MIAMI - Fleeing the crisis in Puerto Rico left behind by Hurricane Maria, Yarizbeth Ortiz arrived in Miami a few months ago.
“I just came with two suitcase and that was it," Ortiz said. "It was the hardest thing ever."
Ortiz quickly got a job and was couch surfing, desperately trying to find a place to live, a friend suggested she'd check out roomster.com.
"Like everything was legit," she said.
She found a listing -- a one bedroom apartment at 50 Biscayne Blvd.
The alleged owner told her that he was in Puerto Rico.
"And I said, 'Oh, I'm from Puerto Rico too,'" Ortiz said. "We start exchanging phone calls, emails."
Ortiz said she'd already seen other units in the building, she'd seen the amenities, so she didn't want to waste any more time, and she went along.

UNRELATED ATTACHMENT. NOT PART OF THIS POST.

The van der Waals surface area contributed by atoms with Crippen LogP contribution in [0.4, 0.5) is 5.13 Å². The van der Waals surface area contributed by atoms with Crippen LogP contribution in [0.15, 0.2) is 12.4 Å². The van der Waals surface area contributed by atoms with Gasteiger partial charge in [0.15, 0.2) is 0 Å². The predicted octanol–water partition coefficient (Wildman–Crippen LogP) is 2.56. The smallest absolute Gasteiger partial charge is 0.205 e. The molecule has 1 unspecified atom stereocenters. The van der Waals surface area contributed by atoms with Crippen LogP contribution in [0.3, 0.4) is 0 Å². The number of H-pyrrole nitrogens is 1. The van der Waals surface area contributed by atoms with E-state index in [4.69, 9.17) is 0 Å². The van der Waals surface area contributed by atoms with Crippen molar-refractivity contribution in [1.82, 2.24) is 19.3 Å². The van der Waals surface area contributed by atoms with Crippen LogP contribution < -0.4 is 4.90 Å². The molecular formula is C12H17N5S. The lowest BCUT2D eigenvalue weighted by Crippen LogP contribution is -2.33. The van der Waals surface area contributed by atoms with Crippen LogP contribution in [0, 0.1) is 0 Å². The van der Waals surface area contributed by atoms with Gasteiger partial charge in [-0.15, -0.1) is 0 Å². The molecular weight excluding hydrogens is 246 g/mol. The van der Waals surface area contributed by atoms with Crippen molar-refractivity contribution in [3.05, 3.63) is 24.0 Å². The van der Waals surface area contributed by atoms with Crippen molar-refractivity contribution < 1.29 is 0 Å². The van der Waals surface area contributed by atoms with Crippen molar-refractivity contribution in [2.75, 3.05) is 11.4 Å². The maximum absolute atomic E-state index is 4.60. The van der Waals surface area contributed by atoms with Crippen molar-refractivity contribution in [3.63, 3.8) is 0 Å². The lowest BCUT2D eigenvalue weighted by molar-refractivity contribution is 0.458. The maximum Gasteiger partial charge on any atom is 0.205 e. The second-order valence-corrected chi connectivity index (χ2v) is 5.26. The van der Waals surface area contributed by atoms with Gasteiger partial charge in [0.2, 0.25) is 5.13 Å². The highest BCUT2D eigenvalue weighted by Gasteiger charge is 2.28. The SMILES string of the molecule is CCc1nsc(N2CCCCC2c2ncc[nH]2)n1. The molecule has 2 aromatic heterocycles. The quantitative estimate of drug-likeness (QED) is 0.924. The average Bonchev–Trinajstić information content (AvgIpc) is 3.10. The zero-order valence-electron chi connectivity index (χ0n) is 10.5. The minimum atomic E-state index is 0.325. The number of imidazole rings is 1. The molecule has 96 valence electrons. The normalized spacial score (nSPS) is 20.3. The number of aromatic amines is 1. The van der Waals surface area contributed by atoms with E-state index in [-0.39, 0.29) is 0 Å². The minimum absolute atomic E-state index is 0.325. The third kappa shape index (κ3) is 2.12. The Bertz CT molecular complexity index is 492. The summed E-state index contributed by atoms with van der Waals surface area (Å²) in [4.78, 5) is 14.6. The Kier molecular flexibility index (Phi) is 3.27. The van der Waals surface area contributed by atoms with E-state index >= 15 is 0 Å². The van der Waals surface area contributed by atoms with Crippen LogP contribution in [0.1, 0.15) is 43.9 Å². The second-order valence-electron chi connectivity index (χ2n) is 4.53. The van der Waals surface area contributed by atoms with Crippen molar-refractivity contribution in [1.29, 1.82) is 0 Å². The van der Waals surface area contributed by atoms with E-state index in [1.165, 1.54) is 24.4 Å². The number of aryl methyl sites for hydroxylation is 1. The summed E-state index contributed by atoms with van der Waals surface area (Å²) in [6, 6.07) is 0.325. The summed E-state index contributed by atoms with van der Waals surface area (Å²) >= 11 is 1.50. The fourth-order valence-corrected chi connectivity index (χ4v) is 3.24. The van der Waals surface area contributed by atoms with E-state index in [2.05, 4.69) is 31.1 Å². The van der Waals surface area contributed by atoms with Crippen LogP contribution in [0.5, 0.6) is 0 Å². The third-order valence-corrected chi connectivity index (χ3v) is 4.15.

She wired a deposit as well as first and last month's rent.
"And he disappeared," Ortiz said. "It was hard because I came here with nothing. I'm sorry, I'm sorry, I came here with barely nothing and it took me a couple of months to save all that money, and it's really hard that people play with other people's things."
Officer Kenia Fallat, a spokeswoman for the Miami Police Department, said the scam that Ortiz describes is all too common in South Florida.
John Shriber, the CEO of Roomster, said the company works to keep scammers off the app.
"We are actually working hard to combat this issue, protect our users and keep scammers off our site. We block hundreds of accounts every day," Shriber said.
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